I don't say one should never use models or analogies from biology in social or spiritual expression. But since doing so has nothing to do with being scientific, it runs the risk, if it misconceives or misrepresents what it is doing, of discrediting genuine science, and making the task of spreading real scientific literacy more difficult.

  2. Well, gee rick... All your points are well made, but you might consider that you've posted them on a minister's blog site. They'd be more fitting in a context absent of any spiritual concerns.

    Michael Dowd is also a minister. His business is to address matters of the theological and spiritual. Of course he is at liberty to hijack Darwinism. Why should he not? Because sprituality at its roots is inevitably intellectually dishonest? It is, but man does not live by head alone.

    I think you have some misconceptions about Dowd's presentation. It's more about astrophysics than anything else. He makes some mention of biological evolution, but not much.
    What he does say about evolution is that it is a fact, and that accepting evolution, and indeed, cosmology on the whole can enhance the quality of the spiritual lives of those who choose to believe in God. I don't necessarily agree with Dowd, but he does do some things to quell the fervor of the science deniers.

  3. I participated in some of the online presentations this past summer. Evolutionary Christianity is not about the science of evolution, it is about Christians being willing to consider what we now know about the nature of the universe (cosmology) and incorporate that into our religious practice.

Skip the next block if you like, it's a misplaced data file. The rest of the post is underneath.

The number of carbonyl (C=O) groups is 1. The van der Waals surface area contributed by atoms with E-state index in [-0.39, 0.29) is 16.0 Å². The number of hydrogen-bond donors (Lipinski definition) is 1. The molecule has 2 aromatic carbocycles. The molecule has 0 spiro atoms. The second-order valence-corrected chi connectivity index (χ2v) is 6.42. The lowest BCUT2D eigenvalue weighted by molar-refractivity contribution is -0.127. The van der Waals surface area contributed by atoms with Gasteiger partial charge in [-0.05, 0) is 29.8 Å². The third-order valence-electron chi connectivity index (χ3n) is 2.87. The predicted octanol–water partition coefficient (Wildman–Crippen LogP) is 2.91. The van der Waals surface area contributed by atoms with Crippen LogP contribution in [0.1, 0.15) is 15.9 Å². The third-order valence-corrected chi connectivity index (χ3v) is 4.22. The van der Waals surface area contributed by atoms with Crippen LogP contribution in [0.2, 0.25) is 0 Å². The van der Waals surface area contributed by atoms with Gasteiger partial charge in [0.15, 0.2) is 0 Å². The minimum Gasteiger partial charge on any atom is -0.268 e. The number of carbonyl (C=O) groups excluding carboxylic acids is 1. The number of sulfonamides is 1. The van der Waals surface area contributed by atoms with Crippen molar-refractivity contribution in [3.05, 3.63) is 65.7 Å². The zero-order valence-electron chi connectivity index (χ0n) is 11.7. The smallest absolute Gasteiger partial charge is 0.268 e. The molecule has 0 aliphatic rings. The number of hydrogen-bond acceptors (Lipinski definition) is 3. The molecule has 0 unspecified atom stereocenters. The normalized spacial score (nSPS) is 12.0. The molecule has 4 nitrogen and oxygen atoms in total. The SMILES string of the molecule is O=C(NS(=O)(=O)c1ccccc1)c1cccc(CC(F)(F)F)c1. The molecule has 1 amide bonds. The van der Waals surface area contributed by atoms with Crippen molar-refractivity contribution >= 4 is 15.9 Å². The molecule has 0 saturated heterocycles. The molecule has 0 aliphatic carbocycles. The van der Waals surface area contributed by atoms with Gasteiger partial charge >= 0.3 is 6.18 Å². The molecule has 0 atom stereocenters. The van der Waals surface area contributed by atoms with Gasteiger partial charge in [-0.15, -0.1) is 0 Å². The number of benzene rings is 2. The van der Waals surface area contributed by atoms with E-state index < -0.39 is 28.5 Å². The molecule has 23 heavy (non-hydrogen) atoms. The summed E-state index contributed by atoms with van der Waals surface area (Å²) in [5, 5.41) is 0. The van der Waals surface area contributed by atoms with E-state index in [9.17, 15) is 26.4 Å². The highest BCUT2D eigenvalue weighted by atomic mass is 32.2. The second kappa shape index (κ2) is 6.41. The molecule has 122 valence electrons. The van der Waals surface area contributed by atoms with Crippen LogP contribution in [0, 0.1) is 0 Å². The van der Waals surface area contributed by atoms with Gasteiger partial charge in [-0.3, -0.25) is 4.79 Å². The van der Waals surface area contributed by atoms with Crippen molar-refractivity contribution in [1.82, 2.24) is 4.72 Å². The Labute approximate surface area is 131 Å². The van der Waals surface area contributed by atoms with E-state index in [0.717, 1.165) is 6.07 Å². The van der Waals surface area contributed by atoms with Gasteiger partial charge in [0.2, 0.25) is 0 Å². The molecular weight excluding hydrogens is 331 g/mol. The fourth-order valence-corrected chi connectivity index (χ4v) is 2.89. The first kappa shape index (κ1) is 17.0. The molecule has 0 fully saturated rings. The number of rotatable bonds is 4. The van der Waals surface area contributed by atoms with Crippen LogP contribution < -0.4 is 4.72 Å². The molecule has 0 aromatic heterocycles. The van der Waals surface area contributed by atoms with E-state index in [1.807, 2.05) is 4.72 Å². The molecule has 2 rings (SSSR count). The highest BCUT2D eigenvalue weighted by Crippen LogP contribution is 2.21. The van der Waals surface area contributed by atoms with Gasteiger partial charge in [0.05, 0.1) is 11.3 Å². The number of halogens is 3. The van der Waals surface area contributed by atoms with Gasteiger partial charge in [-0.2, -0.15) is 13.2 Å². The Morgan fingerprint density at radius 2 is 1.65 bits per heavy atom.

This is precisely what Rev. Dr. Matthew Fox has been talking about since the 1980s with his theology of Creation Spirituality (original blessing, not original sin).

    This gets us quickly into discussions about who/what is God? and other life and death issues, and how our cosmology speaks to meaning.

    It should be a fascinating evening. I'd love to teleport in, but we haven't reached that level of technology yet . . .

  4. This is a helpful conversation. I think theology and meaning-making is always in the process of hijacking what we know from other fields.

    Genesis 1 hijacked what our ancestors in the Ancient Near East new about the cosmos and infused it with meaning.

    Dowd (and others) are attempting the same with what we know.

    The obvious problem is that wooden interpretations of our inherited religion have made it difficult to embrace new scientific knowledge and this in turn has stunted our creativity regarding constructive theology (which I now call hijacking) for what we are discovering.

    Dowd's conclusions are less important to me than that he is giving it a college try.

  5. Agreed. This is why I hang with the Unitarian Universalists and have been part of starting a UU Christian group that meets at 10 a.m. on the first Sunday of every month.

    We have had negative blow-back from some former fundies, who found refuge in UU, but most vociferously from a former Jew, who can't get his head around putting Christianity and theological Inclusiveness into the same bowl. Stunted creativity indeed!